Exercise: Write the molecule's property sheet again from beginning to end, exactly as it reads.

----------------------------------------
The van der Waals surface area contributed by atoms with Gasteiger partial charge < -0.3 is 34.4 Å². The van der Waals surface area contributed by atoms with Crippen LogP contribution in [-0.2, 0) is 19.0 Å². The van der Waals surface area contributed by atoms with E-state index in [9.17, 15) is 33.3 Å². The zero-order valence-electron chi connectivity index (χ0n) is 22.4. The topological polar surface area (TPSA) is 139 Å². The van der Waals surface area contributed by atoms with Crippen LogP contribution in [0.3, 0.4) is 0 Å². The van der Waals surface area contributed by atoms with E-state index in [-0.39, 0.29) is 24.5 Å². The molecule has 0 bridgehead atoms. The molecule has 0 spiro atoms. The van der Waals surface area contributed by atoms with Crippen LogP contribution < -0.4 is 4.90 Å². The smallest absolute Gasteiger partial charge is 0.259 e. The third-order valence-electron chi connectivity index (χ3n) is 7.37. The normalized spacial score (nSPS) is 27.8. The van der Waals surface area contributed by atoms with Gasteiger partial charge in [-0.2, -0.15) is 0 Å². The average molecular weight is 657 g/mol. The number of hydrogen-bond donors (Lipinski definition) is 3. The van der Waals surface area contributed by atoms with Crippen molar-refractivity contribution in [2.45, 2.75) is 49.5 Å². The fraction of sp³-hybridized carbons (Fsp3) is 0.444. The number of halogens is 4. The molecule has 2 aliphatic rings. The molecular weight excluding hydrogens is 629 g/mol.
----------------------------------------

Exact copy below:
The van der Waals surface area contributed by atoms with Gasteiger partial charge < -0.3 is 34.4 Å². The van der Waals surface area contributed by atoms with Crippen LogP contribution in [-0.2, 0) is 19.0 Å². The van der Waals surface area contributed by atoms with E-state index in [9.17, 15) is 33.3 Å². The zero-order valence-electron chi connectivity index (χ0n) is 22.4. The topological polar surface area (TPSA) is 139 Å². The van der Waals surface area contributed by atoms with Crippen LogP contribution in [0.3, 0.4) is 0 Å². The van der Waals surface area contributed by atoms with E-state index in [-0.39, 0.29) is 24.5 Å². The molecule has 0 bridgehead atoms. The molecule has 0 spiro atoms. The van der Waals surface area contributed by atoms with Crippen LogP contribution < -0.4 is 4.90 Å². The smallest absolute Gasteiger partial charge is 0.259 e. The third-order valence-electron chi connectivity index (χ3n) is 7.37. The normalized spacial score (nSPS) is 27.8. The van der Waals surface area contributed by atoms with Gasteiger partial charge in [-0.2, -0.15) is 0 Å². The average molecular weight is 657 g/mol. The number of hydrogen-bond donors (Lipinski definition) is 3. The van der Waals surface area contributed by atoms with Crippen molar-refractivity contribution in [2.45, 2.75) is 49.5 Å². The fraction of sp³-hybridized carbons (Fsp3) is 0.444. The number of halogens is 4. The molecule has 2 aliphatic rings. The molecular weight excluding hydrogens is 629 g/mol.